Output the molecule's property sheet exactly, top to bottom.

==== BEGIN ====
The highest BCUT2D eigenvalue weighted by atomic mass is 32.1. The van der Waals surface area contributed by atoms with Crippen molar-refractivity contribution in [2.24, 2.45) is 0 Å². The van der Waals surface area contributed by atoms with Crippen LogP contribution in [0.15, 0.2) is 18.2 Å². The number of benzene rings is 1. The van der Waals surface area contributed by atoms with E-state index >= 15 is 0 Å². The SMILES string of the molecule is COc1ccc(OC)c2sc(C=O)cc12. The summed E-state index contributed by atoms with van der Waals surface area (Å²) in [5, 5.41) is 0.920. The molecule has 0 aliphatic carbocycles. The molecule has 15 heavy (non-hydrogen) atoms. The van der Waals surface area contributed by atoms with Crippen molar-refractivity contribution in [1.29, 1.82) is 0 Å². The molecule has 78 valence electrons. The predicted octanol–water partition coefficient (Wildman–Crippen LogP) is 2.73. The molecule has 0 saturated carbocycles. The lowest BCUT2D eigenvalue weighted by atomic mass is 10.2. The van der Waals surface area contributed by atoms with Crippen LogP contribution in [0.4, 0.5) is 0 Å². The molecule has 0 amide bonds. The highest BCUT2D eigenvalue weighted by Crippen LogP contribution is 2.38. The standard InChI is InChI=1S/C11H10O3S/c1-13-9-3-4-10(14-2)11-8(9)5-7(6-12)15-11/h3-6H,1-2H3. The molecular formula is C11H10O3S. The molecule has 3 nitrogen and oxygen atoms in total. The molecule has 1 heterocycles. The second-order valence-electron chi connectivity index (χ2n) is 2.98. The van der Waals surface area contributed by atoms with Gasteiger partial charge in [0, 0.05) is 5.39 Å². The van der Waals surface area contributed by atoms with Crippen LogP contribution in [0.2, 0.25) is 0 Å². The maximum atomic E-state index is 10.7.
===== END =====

The highest BCUT2D eigenvalue weighted by atomic mass is 32.1. The van der Waals surface area contributed by atoms with Crippen molar-refractivity contribution in [2.24, 2.45) is 0 Å². The van der Waals surface area contributed by atoms with Crippen LogP contribution in [0.15, 0.2) is 18.2 Å². The number of benzene rings is 1. The van der Waals surface area contributed by atoms with E-state index >= 15 is 0 Å². The SMILES string of the molecule is COc1ccc(OC)c2sc(C=O)cc12. The summed E-state index contributed by atoms with van der Waals surface area (Å²) in [5, 5.41) is 0.920. The molecule has 0 aliphatic carbocycles. The molecule has 15 heavy (non-hydrogen) atoms. The van der Waals surface area contributed by atoms with Crippen molar-refractivity contribution in [1.29, 1.82) is 0 Å². The molecule has 78 valence electrons. The predicted octanol–water partition coefficient (Wildman–Crippen LogP) is 2.73. The molecule has 0 saturated carbocycles. The lowest BCUT2D eigenvalue weighted by atomic mass is 10.2. The van der Waals surface area contributed by atoms with Crippen LogP contribution in [0.4, 0.5) is 0 Å². The molecule has 0 amide bonds. The highest BCUT2D eigenvalue weighted by Crippen LogP contribution is 2.38. The standard InChI is InChI=1S/C11H10O3S/c1-13-9-3-4-10(14-2)11-8(9)5-7(6-12)15-11/h3-6H,1-2H3. The molecular formula is C11H10O3S. The molecule has 3 nitrogen and oxygen atoms in total. The molecule has 1 heterocycles. The second-order valence-electron chi connectivity index (χ2n) is 2.98. The van der Waals surface area contributed by atoms with Gasteiger partial charge in [0, 0.05) is 5.39 Å². The van der Waals surface area contributed by atoms with Crippen LogP contribution in [0.2, 0.25) is 0 Å². The maximum atomic E-state index is 10.7.